The third luminous mystery is a bit harder to exactly pin point in the Bible since it is in all the Gospels several time, “Repent for the Kingdom is at hand” is the general message from Jesus about the Kingdom. The fruit of this mystery is Trust in God. The beatitudes give us a nice set of guidelines blessed are the poor in spirit or the poor for their is the kingdom of God. This is a radical thing to think of being “poor” when everyone else in society only wants to get rich. However I find that you learn more from things that cost you less and you get more from these experiences that earn you little. Let us all try to trust more in God this upcoming week and try to bring about the Kingdom here on earth.
The second Luminous mystery is the wedding feast at Cana, the place where the first miracle took place. It is found in John’s Gospel (2:1-11) the story goes that Jesus and Mary were invited to a wedding and the party ran out of wine. Mary told Jesus to do something about this and he said “My hour has not yet come”, so Mary goes to the servants and tells them to do what he tells you. The servants fill up containers with water and then give it to the chief steward. The steward after tasting it goes to the bridegroom remarks that usually the best wine is usually served first. The fruit of this mystery is to Jesus through Mary. The whole Mary thing is a tough part for Christians to understand about Catholics but Mary is a conduit between mankind and to Jesus. As these words of Mary are the last time we hear from her in the Bible “Do whatever he tells you.” This is something that we need to remember we need to listen to what Jesus says.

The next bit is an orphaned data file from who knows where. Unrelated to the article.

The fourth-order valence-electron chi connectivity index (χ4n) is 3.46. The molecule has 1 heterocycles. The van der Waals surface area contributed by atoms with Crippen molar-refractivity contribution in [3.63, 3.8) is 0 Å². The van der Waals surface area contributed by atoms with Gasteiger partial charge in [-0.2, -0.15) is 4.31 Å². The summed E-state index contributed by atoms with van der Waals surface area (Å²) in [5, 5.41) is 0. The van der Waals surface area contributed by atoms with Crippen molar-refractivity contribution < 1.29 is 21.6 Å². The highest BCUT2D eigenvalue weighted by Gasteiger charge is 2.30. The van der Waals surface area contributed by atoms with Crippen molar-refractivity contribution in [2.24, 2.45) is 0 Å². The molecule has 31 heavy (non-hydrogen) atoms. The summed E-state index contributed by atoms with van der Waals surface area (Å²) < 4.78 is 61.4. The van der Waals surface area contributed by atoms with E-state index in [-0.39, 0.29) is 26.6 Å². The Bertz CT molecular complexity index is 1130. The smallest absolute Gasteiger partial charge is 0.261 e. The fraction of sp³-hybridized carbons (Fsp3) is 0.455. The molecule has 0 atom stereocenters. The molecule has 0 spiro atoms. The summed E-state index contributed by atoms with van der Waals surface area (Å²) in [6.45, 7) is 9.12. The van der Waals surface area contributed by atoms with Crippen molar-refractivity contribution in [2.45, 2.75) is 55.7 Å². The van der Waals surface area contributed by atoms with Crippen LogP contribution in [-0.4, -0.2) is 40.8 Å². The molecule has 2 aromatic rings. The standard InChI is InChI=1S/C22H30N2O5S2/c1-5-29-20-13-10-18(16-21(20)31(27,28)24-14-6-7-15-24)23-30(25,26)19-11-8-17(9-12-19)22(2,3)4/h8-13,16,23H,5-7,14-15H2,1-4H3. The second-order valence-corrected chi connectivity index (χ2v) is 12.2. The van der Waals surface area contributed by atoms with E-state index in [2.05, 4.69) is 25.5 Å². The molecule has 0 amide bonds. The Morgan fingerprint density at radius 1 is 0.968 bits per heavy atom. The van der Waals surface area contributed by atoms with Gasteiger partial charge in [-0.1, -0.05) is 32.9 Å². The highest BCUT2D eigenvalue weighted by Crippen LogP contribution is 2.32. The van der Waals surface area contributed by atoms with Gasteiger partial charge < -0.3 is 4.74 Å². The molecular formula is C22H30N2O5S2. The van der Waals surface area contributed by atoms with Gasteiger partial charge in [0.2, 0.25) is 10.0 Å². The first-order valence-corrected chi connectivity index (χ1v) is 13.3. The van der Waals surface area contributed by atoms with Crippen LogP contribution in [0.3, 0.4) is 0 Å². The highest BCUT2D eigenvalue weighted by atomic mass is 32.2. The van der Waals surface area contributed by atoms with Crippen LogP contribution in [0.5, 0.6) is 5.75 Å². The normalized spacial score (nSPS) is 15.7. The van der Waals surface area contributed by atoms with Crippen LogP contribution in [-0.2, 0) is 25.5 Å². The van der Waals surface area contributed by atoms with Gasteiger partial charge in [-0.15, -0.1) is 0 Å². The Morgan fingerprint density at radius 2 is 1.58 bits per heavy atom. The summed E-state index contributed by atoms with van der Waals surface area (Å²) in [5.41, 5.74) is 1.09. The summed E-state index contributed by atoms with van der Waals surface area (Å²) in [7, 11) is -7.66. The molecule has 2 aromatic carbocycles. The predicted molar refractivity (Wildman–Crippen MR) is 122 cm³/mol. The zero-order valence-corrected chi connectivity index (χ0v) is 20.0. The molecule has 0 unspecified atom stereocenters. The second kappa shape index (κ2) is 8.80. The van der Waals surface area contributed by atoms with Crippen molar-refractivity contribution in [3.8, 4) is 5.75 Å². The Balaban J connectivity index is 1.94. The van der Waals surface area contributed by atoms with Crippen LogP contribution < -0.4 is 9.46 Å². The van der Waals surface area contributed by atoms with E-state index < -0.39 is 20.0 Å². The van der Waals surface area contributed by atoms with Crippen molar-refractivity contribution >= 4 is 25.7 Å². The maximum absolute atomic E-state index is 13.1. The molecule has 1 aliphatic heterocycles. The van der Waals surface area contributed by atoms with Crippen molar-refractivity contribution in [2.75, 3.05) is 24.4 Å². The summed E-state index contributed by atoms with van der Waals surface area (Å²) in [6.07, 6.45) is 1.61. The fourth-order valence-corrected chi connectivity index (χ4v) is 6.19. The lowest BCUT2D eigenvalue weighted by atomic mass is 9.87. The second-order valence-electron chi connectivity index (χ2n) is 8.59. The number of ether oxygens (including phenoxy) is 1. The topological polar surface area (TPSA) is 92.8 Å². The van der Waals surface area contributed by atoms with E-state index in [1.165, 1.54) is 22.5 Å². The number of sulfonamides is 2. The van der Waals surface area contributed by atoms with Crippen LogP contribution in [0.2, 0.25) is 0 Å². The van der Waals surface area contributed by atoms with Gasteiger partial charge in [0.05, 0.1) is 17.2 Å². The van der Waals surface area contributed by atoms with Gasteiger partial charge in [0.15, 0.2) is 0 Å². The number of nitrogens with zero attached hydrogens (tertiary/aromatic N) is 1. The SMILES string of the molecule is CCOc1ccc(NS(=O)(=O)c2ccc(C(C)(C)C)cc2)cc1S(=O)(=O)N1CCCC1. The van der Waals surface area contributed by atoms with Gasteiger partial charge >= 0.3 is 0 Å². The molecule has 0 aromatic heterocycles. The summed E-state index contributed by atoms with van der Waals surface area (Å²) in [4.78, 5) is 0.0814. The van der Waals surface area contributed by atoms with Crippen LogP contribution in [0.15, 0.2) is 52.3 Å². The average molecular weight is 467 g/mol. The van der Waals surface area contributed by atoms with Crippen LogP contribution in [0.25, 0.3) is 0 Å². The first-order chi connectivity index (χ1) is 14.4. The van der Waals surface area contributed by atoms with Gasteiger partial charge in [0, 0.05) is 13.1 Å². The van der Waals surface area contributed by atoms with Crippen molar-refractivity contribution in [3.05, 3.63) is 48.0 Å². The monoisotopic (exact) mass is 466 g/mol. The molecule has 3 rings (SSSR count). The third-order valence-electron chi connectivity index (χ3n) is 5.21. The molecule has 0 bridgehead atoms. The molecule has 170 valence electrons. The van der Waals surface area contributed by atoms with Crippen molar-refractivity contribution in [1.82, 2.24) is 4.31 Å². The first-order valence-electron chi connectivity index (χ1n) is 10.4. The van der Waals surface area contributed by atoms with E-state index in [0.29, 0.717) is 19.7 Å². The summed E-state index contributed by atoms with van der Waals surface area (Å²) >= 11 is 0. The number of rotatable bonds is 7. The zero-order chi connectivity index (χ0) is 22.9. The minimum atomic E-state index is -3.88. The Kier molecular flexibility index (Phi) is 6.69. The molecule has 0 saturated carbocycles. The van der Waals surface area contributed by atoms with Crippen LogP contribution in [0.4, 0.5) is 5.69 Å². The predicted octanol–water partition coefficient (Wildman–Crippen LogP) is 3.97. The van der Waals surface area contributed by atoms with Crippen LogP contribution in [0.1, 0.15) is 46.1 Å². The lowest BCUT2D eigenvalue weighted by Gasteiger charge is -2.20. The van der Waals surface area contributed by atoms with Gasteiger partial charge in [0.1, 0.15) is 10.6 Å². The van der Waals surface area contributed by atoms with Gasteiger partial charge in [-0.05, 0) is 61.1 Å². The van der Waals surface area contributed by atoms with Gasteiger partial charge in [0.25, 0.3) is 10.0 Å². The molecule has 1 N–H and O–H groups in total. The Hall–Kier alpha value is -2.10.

We have made our way through one of the mysteries and now it is on to the newest one introduced by Pope John Paul II in his apostolic letter Rosarium Virginis Mariae (October 2002). These are the Luminious mysteries or mysteries of Light. The first Luminious mystery is the Baptism of Jesus. It can be found in the three synoptic gospels (Matthew, Mark and Luke) where we hear from the sky “This is/You are my beloved Son, in whom I am well pleased” and in John’s Gospel while it doesn’t have the baptism story it does have John the Baptist testifying about Jesus saying that “I saw the Spirit come down from heaven as a dove and remain on him. And I myself did not know him, but the one who sent me to baptize with water told me, ‘The man on whom you see the Spirit come down and remain is the one who will baptize with the Holy Spirit.’ I have seen and I testify that this is God’s Chosen One.” The fruit of the mystery is openness to the Holy Spirit. The Holy Spirit is something that we all should be praying for to come into our lives and inspire all our actions.